2003 San Marino Grand Prix Preview 17 Apr 2003
Welcome to the start of the San Marino Grand Prix weekend here in Imola, where the paddock is already beginning to buzz as FIA president Max Mosley and the team principals have met to discuss proposed changes to the 2003 regulations. Mosley is later due to address a press conference to outline what (if any) changes will be implemented.
In past years the early talking points in the paddock at this first European race of the season were the opulent motorhomes of Jaguar and Renault (nee Benetton). This time it is Toyota's smart double-fronted facility that catches the eye, together with the new silver grey Mercedes-Benz support trucks.
The busiest man has probably been Giancarlo Fisichella, belated winner of the Brazilian Grand Prix in Interlagos of fortnight ago, who has found himself besieged by photographers, all of them anxious to capture his expression now that he has (figuratively speaking) reached the top step of the podium.
"San Marino is like my home Grand Prix," the 30 year-old said, "and it is also where I won my first Formula Three race and scored my first points in Formulas One with Jordan in 1997, so I hoped it will bring good fortune. I am coming back to Italy as a Grand Prix winner, 11 years after the last Italian driver won a Formula One race [Riccardo Patrese at Suzuka in 1992] so I am very excited to return to this circuit.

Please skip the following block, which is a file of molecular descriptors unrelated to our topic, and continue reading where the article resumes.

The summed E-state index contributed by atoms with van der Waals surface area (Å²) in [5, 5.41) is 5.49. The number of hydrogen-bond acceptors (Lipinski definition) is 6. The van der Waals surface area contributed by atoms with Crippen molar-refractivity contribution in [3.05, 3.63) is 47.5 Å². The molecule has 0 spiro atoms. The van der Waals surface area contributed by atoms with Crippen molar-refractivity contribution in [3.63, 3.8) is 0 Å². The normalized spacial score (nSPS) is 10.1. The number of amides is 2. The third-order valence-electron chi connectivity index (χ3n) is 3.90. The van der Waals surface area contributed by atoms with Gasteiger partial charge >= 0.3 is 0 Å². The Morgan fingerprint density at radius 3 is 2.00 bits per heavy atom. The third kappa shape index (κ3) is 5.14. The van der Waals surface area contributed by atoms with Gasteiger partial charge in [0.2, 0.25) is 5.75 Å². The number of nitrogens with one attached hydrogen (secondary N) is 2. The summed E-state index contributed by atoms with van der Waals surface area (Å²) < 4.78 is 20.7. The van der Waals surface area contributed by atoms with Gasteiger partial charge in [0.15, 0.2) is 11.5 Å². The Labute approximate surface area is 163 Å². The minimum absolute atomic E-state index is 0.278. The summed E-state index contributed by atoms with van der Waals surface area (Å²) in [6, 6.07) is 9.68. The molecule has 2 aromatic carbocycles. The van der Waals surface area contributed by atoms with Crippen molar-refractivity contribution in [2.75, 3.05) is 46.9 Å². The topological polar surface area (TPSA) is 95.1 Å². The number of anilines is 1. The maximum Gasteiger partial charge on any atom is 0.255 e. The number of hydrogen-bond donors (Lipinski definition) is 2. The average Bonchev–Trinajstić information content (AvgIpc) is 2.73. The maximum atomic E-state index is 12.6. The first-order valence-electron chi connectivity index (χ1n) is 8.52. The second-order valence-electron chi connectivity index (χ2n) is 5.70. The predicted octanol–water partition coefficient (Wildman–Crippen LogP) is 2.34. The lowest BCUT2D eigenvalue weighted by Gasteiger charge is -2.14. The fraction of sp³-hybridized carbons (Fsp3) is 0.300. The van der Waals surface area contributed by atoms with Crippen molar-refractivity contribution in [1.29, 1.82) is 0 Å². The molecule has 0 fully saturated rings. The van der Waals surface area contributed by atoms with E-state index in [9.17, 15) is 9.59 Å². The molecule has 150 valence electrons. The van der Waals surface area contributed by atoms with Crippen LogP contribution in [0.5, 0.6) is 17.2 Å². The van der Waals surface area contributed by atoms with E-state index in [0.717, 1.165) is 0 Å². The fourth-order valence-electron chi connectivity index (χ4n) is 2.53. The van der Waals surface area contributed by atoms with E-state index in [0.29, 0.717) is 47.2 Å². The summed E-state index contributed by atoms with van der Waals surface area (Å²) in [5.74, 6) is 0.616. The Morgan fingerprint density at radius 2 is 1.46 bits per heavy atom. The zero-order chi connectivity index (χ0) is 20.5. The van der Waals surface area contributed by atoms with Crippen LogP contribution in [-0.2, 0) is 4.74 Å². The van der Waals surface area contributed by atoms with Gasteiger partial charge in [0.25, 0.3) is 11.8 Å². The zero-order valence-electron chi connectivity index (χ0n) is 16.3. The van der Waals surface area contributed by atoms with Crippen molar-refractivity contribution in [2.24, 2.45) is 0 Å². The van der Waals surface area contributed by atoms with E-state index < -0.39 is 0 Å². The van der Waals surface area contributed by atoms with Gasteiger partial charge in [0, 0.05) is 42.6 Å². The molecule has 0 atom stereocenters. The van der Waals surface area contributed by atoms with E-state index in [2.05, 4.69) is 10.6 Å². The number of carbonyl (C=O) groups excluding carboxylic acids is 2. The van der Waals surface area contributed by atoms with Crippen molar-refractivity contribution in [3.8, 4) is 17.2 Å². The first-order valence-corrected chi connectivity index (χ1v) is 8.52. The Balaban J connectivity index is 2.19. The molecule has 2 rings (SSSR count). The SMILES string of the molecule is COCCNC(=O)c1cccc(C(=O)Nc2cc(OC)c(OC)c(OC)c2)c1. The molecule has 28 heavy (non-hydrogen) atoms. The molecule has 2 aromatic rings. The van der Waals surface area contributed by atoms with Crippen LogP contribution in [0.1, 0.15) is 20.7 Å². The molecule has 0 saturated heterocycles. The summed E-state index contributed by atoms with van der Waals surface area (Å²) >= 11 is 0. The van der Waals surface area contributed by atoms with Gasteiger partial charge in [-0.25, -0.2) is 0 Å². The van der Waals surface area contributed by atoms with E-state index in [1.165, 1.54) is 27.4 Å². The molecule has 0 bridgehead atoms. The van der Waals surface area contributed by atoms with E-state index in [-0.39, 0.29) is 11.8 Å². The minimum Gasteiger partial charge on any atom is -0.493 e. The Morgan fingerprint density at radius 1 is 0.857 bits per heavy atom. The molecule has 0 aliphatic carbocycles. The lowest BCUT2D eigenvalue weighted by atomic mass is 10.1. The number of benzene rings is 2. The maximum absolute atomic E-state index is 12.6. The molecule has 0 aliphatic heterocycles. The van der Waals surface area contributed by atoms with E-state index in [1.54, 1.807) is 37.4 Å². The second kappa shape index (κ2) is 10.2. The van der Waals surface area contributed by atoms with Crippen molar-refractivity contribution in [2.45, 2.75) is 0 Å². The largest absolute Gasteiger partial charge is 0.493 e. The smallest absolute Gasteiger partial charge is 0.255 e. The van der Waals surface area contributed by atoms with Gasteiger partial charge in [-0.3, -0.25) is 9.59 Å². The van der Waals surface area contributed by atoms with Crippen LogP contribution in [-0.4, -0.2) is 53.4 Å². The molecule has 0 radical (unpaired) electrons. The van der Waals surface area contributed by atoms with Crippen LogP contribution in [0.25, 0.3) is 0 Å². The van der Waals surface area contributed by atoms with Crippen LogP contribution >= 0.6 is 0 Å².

Elsewhere, the teams will run their cars in broadly similar specification to Interlagos, allowing for changes to their mechanical and aerodynamic set-ups, and the big news is that Ferrari will continue to rely on the tried and trusted 2002 championship-winning F2002 rather than the all-new F2003-GA which it had hoped to debut on its home ground.
Ferrari sporting director Jean Todt confirmed: "We will race the old car, which has shown itself still to be very competitive. Unfortunately, circumstances in testing last week did not allow us to achieve the desired results with the new car, so we will keep it to one side."
The problem was rain during testing at Mugello last week, which prevented the team from completing its scheduled programme of development.
"We have a lot of roads to go down with the new car," Rubens Barrichello said. "The rain stopped us completing the work we had expected to do."
Nevertheless, advanced ticket sales suggest that the race will once again be a sell-out as the tifoso flock to the Autodromo Dino e Enzo Ferrari to watch their beloved red cars.